Five Reasons Why Unai Emery’s First Season in Charge of Arsenal Has to be Viewed as a Step Forward

Arsenal’s Premier League campaign ended on a high note when they picked up a 3-1 win away at Burnley on Sunday afternoon. However, it was not enough to secure Champions League qualification, as they finished the campaign in fifth place, just a single point behind rivals Tottenham. The Gunners took just a single point from their previous four matches and that disastrous run of form cost them dearly in the battle for a top four spot. Yet Unai Emery’s first season at the helm of the club must still be viewed as a strong step in the right direction for these five reasons:

An Improved Points Haul

Emery stepped into some of the biggest shoes in world football when he replaced Arsene Wenger as Arsenal manager ahead of the 2018/19 campaign. The Frenchman secured three Premier League titles and seven FA Cups during his 22-year reign, but he left the club in a sorry state. Arsenal finished the 2017/18 season with just 63 points, their lowest tally since the days of Bruce Rioch in 1996. Wenger left a weak squad littered with a number of poor players and Emery was never going to be able to turn it around at the drop of a hat.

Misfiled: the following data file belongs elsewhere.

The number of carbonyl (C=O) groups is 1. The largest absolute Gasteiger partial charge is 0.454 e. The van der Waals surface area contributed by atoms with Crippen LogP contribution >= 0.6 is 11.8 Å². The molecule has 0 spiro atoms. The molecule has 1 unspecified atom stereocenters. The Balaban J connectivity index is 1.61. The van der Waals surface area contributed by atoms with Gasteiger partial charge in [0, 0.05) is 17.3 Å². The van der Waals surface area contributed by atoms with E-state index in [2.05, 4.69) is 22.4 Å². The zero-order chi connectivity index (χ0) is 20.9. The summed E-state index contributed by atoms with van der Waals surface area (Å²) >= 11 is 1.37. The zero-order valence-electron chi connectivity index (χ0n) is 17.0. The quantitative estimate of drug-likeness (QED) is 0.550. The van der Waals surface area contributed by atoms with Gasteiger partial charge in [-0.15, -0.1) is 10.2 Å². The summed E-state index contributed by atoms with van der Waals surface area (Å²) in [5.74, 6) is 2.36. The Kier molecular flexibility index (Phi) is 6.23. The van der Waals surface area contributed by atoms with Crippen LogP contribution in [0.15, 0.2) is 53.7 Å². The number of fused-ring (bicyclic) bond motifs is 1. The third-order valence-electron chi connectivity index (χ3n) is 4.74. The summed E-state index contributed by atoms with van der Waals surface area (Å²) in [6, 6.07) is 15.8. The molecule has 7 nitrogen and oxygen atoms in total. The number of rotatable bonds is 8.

Chaos reigned off the field in the wake of Wenger’s autocratic tenure and a new team of executives jostled for position. Arsenal ended up making some intriguing signings, but they invested less on their squad than Fulham, Leicester, West Ham and Everton, while Liverpool outspent them by a cool £100 million. To plug gaps in the squad, Arsenal had to sign the ageing Stephan Lichsteiner on a free transfer and look to teenager Matteo Guendouzi to bolster the squad. Emery was still lumbered with mediocre players like Shkodran Mustafi, Alex Iwobi, Ainsley Maitland-Niles and Granit Xhaka, and you are never going to win the league with them.